Another problem, the institutions pointed out, was relaxation of eligibility criteria for MCA admission. In 2012, the AICTE, after requests from private institutions, said students who had maths as a subject in graduation, even if they had not studied maths in the 10+2 level, can apply for the course. Till then only graduates who had studied maths in the plus-two level were eligible to join MCA. A professor said this led to students from varied backgrounds enrolling in MCA, making it difficult for colleges to frame syllabus. “When any graduate is allowed to join the course, there is no clarity on what subjects to include and what to remove. This affects the quality of teaching,” the professor said. There is a fall in the popularity of the course as companies prefer engineering graduates to those who have done MCA. A similar situation prevails among the stand-alone MBA institutions. A member of the management of one such institution said, “An MBA programme within the engineering institution is successful for many institutions, as it is easy to manage. Despite good infrastructure and academic performance, some institutions have shut shop due to difficulty in stand-alone institutions.” At least four institutions in the state that are shutting down their MBA programme this year. “There is no problem with our college’s infrastructure of teaching quality. We approached the AICTE to stop admission this academic year, and it has accepted the request. We are yet to get the no-objection certificate from the state government,” said K V D Kishore Kumar, vice-president of Vel Tech Group of Institutions.- Courtesy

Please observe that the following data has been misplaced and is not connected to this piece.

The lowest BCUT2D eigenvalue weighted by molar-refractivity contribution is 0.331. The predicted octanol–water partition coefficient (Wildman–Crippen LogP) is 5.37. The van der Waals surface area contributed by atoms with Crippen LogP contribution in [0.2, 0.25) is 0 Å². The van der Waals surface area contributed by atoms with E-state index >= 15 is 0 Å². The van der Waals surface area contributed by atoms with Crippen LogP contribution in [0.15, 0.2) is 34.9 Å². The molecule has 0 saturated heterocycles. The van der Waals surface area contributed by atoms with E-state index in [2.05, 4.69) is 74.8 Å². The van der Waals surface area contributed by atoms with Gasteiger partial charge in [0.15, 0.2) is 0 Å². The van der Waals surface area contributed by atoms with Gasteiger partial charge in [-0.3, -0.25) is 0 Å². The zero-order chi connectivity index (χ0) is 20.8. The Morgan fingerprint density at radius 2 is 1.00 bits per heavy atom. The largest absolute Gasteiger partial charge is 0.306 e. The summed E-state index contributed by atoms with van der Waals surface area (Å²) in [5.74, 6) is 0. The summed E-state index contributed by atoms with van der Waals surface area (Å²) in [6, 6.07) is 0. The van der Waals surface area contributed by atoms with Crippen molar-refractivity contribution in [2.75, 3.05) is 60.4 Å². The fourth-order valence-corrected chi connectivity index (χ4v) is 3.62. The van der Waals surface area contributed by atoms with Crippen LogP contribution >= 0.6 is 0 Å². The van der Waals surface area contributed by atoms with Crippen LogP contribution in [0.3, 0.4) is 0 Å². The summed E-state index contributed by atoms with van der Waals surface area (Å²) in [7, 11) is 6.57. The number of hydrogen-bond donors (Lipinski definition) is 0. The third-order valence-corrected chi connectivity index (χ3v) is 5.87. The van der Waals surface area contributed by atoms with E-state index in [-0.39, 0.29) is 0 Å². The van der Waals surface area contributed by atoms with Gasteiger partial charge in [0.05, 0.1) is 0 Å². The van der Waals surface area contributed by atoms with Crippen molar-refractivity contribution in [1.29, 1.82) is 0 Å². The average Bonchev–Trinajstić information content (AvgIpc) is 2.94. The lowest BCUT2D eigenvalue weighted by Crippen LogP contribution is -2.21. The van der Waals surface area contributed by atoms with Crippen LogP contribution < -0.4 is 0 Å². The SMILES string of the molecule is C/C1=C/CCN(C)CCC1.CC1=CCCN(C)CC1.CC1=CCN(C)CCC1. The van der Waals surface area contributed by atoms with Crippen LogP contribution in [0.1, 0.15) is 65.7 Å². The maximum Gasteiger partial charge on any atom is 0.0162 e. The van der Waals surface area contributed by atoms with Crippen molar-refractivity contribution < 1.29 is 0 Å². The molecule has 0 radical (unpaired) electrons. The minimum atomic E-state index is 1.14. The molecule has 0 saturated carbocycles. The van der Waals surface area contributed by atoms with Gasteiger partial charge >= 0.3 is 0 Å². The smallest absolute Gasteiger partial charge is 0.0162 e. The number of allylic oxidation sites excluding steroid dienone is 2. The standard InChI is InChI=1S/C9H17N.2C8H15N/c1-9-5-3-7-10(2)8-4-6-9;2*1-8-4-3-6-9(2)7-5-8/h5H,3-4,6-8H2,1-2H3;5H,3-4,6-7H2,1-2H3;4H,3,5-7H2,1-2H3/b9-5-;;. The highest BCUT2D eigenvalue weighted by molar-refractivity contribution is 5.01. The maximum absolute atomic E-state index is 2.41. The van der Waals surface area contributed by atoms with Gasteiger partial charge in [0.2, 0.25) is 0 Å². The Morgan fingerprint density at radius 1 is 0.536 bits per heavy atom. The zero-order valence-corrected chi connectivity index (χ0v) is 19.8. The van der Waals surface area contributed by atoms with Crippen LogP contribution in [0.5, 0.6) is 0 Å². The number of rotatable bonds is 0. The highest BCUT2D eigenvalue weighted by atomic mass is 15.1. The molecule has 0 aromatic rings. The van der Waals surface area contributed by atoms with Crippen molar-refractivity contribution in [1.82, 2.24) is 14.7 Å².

The New Indian Express | By Express News Service | 19th April 2015 |
The Times of India |
THIRUVANANTHAPURAM: Kerala Technological University (KTU) will soon launch a portal to accept applications from existing and new technological institutions for affiliation this academic year. Institutions offering technology courses can submit applications from April 15 to June 5. Affiliation will be issued online from the first week of June. Except two deemed universities and five other engineering institutions run by various universities in the state, all other 161 engineering colleges in the state will have to get KTU’s affiliation. For this, institutions will have to be disaffiliated from other universities. “The processing of course affiliation to KTU shall be based on the norms and standards specified in the approval process handbook (2015-16) of AICTE. It will also take into consideration the report prepared by expert committee after visiting the institution and the norms and guidelines issued by KTU from time to time. An expert committee consisting of eminent academicians in the field of technical education in the country will visit all institutes to verify facilities,” said KTU pro-vice-chancellor M Abdul Rahman.